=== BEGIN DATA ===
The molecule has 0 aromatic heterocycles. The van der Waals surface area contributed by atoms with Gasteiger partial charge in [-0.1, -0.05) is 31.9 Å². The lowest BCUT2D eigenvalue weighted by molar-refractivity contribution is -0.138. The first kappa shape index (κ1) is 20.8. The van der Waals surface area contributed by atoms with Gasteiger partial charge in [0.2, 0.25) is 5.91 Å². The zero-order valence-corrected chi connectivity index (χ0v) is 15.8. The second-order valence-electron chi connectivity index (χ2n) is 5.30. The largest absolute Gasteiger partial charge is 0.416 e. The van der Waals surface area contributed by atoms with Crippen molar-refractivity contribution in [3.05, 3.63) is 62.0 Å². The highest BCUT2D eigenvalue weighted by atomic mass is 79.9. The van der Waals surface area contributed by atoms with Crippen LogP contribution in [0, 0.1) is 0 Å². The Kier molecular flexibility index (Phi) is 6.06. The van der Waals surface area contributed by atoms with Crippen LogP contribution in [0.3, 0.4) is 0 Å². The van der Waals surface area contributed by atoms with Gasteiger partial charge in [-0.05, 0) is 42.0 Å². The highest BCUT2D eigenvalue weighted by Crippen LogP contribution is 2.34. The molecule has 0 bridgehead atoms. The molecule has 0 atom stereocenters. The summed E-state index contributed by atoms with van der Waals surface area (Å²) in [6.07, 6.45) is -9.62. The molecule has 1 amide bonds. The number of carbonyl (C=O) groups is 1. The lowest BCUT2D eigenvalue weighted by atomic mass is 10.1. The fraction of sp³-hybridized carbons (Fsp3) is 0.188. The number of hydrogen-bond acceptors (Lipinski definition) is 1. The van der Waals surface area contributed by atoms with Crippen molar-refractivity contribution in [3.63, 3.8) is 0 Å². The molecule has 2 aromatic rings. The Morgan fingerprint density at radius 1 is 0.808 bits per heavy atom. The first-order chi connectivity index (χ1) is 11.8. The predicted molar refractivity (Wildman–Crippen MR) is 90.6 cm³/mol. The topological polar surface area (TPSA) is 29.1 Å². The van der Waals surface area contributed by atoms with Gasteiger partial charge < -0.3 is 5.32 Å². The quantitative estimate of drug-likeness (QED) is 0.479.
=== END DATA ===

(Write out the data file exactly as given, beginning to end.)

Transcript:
The molecule has 0 aromatic heterocycles. The van der Waals surface area contributed by atoms with Gasteiger partial charge in [-0.1, -0.05) is 31.9 Å². The lowest BCUT2D eigenvalue weighted by molar-refractivity contribution is -0.138. The first kappa shape index (κ1) is 20.8. The van der Waals surface area contributed by atoms with Gasteiger partial charge in [0.2, 0.25) is 5.91 Å². The zero-order valence-corrected chi connectivity index (χ0v) is 15.8. The second-order valence-electron chi connectivity index (χ2n) is 5.30. The largest absolute Gasteiger partial charge is 0.416 e. The van der Waals surface area contributed by atoms with Crippen molar-refractivity contribution in [3.05, 3.63) is 62.0 Å². The highest BCUT2D eigenvalue weighted by atomic mass is 79.9. The van der Waals surface area contributed by atoms with Crippen LogP contribution in [0, 0.1) is 0 Å². The Kier molecular flexibility index (Phi) is 6.06. The van der Waals surface area contributed by atoms with Crippen LogP contribution in [0.3, 0.4) is 0 Å². The van der Waals surface area contributed by atoms with Gasteiger partial charge in [-0.05, 0) is 42.0 Å². The highest BCUT2D eigenvalue weighted by Crippen LogP contribution is 2.34. The molecule has 0 bridgehead atoms. The molecule has 0 atom stereocenters. The summed E-state index contributed by atoms with van der Waals surface area (Å²) in [6.07, 6.45) is -9.62. The molecule has 1 amide bonds. The number of carbonyl (C=O) groups is 1. The lowest BCUT2D eigenvalue weighted by atomic mass is 10.1. The fraction of sp³-hybridized carbons (Fsp3) is 0.188. The number of hydrogen-bond acceptors (Lipinski definition) is 1. The van der Waals surface area contributed by atoms with Crippen molar-refractivity contribution in [3.63, 3.8) is 0 Å². The molecule has 2 aromatic rings. The Morgan fingerprint density at radius 1 is 0.808 bits per heavy atom. The first-order chi connectivity index (χ1) is 11.8. The predicted molar refractivity (Wildman–Crippen MR) is 90.6 cm³/mol. The topological polar surface area (TPSA) is 29.1 Å². The van der Waals surface area contributed by atoms with Gasteiger partial charge < -0.3 is 5.32 Å². The quantitative estimate of drug-likeness (QED) is 0.479.